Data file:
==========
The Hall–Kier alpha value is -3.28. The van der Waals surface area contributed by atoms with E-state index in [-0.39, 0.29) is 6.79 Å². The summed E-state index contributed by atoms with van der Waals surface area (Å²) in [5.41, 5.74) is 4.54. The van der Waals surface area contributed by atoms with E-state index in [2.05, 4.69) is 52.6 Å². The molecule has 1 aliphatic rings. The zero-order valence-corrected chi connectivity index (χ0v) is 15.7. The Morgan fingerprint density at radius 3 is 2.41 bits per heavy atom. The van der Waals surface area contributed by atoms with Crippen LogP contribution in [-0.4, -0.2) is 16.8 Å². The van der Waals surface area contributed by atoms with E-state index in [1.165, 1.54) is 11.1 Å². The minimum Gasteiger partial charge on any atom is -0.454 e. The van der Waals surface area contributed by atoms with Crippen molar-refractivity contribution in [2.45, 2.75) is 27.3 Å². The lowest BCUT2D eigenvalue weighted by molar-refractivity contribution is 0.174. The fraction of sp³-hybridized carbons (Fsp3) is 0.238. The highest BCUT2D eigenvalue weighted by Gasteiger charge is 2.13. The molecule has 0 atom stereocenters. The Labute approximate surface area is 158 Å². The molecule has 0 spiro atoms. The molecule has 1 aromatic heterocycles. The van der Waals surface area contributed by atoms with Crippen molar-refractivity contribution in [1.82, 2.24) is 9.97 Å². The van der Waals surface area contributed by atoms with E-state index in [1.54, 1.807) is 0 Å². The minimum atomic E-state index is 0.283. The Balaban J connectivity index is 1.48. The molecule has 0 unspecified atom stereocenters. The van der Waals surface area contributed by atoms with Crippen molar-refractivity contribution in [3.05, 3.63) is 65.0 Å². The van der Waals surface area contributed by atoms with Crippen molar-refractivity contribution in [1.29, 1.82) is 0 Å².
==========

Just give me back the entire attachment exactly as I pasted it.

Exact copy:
The Hall–Kier alpha value is -3.28. The van der Waals surface area contributed by atoms with E-state index in [-0.39, 0.29) is 6.79 Å². The summed E-state index contributed by atoms with van der Waals surface area (Å²) in [5.41, 5.74) is 4.54. The van der Waals surface area contributed by atoms with E-state index in [2.05, 4.69) is 52.6 Å². The molecule has 1 aliphatic rings. The zero-order valence-corrected chi connectivity index (χ0v) is 15.7. The Morgan fingerprint density at radius 3 is 2.41 bits per heavy atom. The van der Waals surface area contributed by atoms with Crippen LogP contribution in [-0.4, -0.2) is 16.8 Å². The van der Waals surface area contributed by atoms with E-state index in [1.165, 1.54) is 11.1 Å². The minimum Gasteiger partial charge on any atom is -0.454 e. The van der Waals surface area contributed by atoms with Crippen molar-refractivity contribution in [2.45, 2.75) is 27.3 Å². The lowest BCUT2D eigenvalue weighted by molar-refractivity contribution is 0.174. The fraction of sp³-hybridized carbons (Fsp3) is 0.238. The highest BCUT2D eigenvalue weighted by Gasteiger charge is 2.13. The molecule has 0 atom stereocenters. The Labute approximate surface area is 158 Å². The molecule has 0 spiro atoms. The molecule has 1 aromatic heterocycles. The van der Waals surface area contributed by atoms with Crippen molar-refractivity contribution in [1.82, 2.24) is 9.97 Å². The van der Waals surface area contributed by atoms with E-state index in [1.54, 1.807) is 0 Å². The minimum atomic E-state index is 0.283. The Balaban J connectivity index is 1.48. The molecule has 0 unspecified atom stereocenters. The van der Waals surface area contributed by atoms with Crippen molar-refractivity contribution in [3.05, 3.63) is 65.0 Å². The van der Waals surface area contributed by atoms with Crippen molar-refractivity contribution in [1.29, 1.82) is 0 Å².